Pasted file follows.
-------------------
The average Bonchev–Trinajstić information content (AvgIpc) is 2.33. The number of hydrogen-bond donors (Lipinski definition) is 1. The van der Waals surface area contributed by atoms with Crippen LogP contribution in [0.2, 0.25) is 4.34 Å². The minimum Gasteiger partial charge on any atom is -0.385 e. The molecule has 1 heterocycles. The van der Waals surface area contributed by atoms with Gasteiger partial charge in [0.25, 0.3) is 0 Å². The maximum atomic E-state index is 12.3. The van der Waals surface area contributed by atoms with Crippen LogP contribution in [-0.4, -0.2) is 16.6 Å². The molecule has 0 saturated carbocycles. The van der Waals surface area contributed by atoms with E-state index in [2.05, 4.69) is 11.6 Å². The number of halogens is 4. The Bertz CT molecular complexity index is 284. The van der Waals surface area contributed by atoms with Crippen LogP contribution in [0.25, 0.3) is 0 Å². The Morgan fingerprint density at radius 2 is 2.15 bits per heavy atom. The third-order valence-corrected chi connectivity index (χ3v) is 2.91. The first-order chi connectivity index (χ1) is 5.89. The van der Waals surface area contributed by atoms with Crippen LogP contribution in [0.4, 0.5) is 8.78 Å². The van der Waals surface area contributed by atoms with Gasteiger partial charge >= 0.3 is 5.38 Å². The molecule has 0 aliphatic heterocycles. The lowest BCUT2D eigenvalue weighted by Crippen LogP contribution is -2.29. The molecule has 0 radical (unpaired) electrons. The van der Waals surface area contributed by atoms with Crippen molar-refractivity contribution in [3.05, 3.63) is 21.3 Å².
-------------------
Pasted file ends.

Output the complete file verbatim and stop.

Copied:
The average Bonchev–Trinajstić information content (AvgIpc) is 2.33. The number of hydrogen-bond donors (Lipinski definition) is 1. The van der Waals surface area contributed by atoms with Crippen LogP contribution in [0.2, 0.25) is 4.34 Å². The minimum Gasteiger partial charge on any atom is -0.385 e. The molecule has 1 heterocycles. The van der Waals surface area contributed by atoms with Gasteiger partial charge in [0.25, 0.3) is 0 Å². The maximum atomic E-state index is 12.3. The van der Waals surface area contributed by atoms with Crippen LogP contribution in [-0.4, -0.2) is 16.6 Å². The molecule has 0 saturated carbocycles. The van der Waals surface area contributed by atoms with E-state index in [2.05, 4.69) is 11.6 Å². The number of halogens is 4. The Bertz CT molecular complexity index is 284. The van der Waals surface area contributed by atoms with Crippen LogP contribution in [0.25, 0.3) is 0 Å². The Morgan fingerprint density at radius 2 is 2.15 bits per heavy atom. The third-order valence-corrected chi connectivity index (χ3v) is 2.91. The first-order chi connectivity index (χ1) is 5.89. The van der Waals surface area contributed by atoms with Crippen LogP contribution in [0.4, 0.5) is 8.78 Å². The van der Waals surface area contributed by atoms with Gasteiger partial charge >= 0.3 is 5.38 Å². The molecule has 0 aliphatic heterocycles. The lowest BCUT2D eigenvalue weighted by Crippen LogP contribution is -2.29. The molecule has 0 radical (unpaired) electrons. The van der Waals surface area contributed by atoms with Crippen molar-refractivity contribution in [3.05, 3.63) is 21.3 Å².